Monday, September 17, 2012

Inappropriate Removal of Client Files

We've pointed to stories like these before [see here and here]. Now comes another extreme example of controversy over handling client files, and more: "Florida Supreme Court suspends Winters and Yonker for misconduct in leaving Mulholland law firm, including theft for removal of Mulholland firm’s client files" [The Florida Bar vs. William Henry Winters and Marc Edward Yonkers, Case SC10-1333 (September 6, 2012)] --
  • "In a highly publicized (and very contentious) case, the lawyers were prosecuted by The Florida Bar for their alleged misconduct related to their actions before, during, and after leaving the Mulholland law firm."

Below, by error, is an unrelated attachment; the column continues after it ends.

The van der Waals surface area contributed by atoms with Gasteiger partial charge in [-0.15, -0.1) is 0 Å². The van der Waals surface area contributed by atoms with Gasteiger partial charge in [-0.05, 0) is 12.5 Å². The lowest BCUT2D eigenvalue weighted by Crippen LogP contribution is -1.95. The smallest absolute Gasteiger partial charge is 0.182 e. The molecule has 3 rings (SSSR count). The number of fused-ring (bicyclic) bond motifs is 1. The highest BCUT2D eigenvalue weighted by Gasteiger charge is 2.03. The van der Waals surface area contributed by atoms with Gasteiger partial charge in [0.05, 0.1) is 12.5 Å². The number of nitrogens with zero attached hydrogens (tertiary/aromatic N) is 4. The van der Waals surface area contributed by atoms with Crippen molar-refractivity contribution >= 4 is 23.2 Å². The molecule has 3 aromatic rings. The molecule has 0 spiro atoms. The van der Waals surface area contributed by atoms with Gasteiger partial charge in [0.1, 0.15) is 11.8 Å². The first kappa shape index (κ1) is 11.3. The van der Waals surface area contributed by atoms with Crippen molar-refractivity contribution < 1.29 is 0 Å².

• "The Florida Supreme Court opinion found that the lawyers solicited clients of the Mulholland law firm to terminate that law firm and hire their new law firm to represent them, made misrepresentations to the Mulholland law firm, made copies of and took files belonging to the firm, and improperly used a third lawyer’s name in their firm name."
  • "According to the opinion, '(t)he Bar argues that Winters and Yonker’s ‘personal use’ of the Mulholland firm’s client files constituted acts of criminal theft under section 812.014, Florida Statutes (2001), and that theft inherently reflects adversely on a lawyer‘s honesty, trustworthiness, or fitness as a lawyer. We agree…Winters‘ and Yonker’s conduct in appropriating client files from their employer for their own personal use constitutes theft."
See the complete article for more details.

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